Tuesday, October 3, 2023
HomeEconomyMarketmind: The bitter fruit of the Bank of England?

Marketmind: The bitter fruit of the Bank of England?

Tom Westbrook’s outlook on the future of European and global markets

Sterling rallied 4.5% from Monday’s all-time low in a manner almost as disturbing as the plunge. A slump in the gilt bond market is finding support.

Two-year and five-year gilt yields rose 100 basis points in two days. The cost of capital is changing so quickly that mortgage lenders can’t keep up and pull out of product repricing.

The Bank of England said it would not hesitate to raise interest rates. What that really means will be tested at a panel by GMT 1100 chief economist Huw Pill.

He must be asked about Finance Minister Kwassi Kwaten’s tax cuts and subsidies making his job more difficult and demanding higher rates. By November, the market has priced in 125 bps of rate hikes – which means there is a risk of unplanned rate hikes.

It’s a bondage, because moves in the pound will shock and awe, but the BoE doesn’t want to run out of ammunition in one go.

Indications implicit in the pricing of volatility options suggest the market is bracing for a surge in October – when ratings agencies will review the UK’s outlook – and November, when Kwarteng has pledged to cut debt details.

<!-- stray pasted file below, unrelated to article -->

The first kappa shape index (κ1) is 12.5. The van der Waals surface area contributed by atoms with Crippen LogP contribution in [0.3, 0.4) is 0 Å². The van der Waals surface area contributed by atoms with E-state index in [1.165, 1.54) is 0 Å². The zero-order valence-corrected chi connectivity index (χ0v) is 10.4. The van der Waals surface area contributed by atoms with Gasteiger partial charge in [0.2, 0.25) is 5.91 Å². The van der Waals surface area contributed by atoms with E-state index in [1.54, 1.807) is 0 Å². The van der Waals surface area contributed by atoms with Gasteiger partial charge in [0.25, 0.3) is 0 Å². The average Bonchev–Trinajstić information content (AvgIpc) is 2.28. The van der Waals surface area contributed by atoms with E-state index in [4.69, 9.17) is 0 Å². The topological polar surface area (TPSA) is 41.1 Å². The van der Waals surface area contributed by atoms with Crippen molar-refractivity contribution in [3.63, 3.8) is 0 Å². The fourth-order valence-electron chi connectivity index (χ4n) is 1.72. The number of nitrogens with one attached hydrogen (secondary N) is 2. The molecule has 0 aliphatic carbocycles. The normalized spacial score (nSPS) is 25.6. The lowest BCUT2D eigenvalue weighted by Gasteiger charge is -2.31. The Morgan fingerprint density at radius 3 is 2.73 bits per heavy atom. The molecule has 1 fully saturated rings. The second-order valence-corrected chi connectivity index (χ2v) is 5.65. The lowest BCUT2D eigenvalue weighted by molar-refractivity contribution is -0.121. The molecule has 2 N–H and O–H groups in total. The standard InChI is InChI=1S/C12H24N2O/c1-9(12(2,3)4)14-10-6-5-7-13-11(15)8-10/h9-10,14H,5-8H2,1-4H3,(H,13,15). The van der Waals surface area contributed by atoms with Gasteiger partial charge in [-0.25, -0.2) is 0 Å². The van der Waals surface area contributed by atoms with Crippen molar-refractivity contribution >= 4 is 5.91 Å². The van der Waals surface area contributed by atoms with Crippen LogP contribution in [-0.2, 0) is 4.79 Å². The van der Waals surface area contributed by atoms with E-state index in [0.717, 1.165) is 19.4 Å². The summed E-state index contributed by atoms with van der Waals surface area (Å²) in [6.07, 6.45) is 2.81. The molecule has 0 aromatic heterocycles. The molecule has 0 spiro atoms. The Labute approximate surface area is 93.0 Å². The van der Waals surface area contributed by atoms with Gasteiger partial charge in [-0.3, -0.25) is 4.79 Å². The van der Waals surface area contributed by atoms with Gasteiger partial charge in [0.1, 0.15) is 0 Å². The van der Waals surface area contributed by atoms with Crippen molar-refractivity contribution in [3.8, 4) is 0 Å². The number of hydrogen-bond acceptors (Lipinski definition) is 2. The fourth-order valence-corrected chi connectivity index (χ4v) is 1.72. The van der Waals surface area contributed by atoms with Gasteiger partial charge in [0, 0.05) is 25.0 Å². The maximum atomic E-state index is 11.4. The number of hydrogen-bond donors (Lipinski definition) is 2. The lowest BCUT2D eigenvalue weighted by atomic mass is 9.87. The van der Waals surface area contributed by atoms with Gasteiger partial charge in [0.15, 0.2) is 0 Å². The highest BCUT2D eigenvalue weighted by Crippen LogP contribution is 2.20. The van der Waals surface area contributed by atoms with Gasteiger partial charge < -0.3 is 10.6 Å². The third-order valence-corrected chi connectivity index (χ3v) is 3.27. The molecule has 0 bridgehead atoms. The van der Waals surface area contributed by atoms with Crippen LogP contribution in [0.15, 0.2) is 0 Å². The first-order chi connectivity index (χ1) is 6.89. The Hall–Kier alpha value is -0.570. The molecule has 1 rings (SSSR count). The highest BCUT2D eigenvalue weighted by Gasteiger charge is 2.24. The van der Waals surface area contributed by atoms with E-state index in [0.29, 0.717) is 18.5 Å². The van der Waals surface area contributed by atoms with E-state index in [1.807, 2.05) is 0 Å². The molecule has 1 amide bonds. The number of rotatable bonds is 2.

Asia took a slight gain on Tuesday as the dollar surged and stock index futures profited, but signs of stress abounded.

The decline in profits of Chinese industrial companies is accelerating.

Japan mourns assassinated leader Shinzo Abe at a state funeral at Tokyo’s Budokan, while his legacy of massive stimulus still hangs over bond markets. More unplanned bond purchases are needed to keep 10 APRs below the cap.

Florida is bracing for a hurricane.

Chart: https://inew.news/wp-content/uploads/2022/09/localimages/chart.png6332a7769749a.png

Major developments that may affect the market on Tuesday:

Speakers: Bank of England Economist Huw Pill, ECB’s Louis de Guindos, Federal Reserve’s Charles Evans

Economy: Eurozone money supply, Hungarian, Moroccan central bank meetings, 5-year bond auctions in Germany and US, US durable goods, house prices



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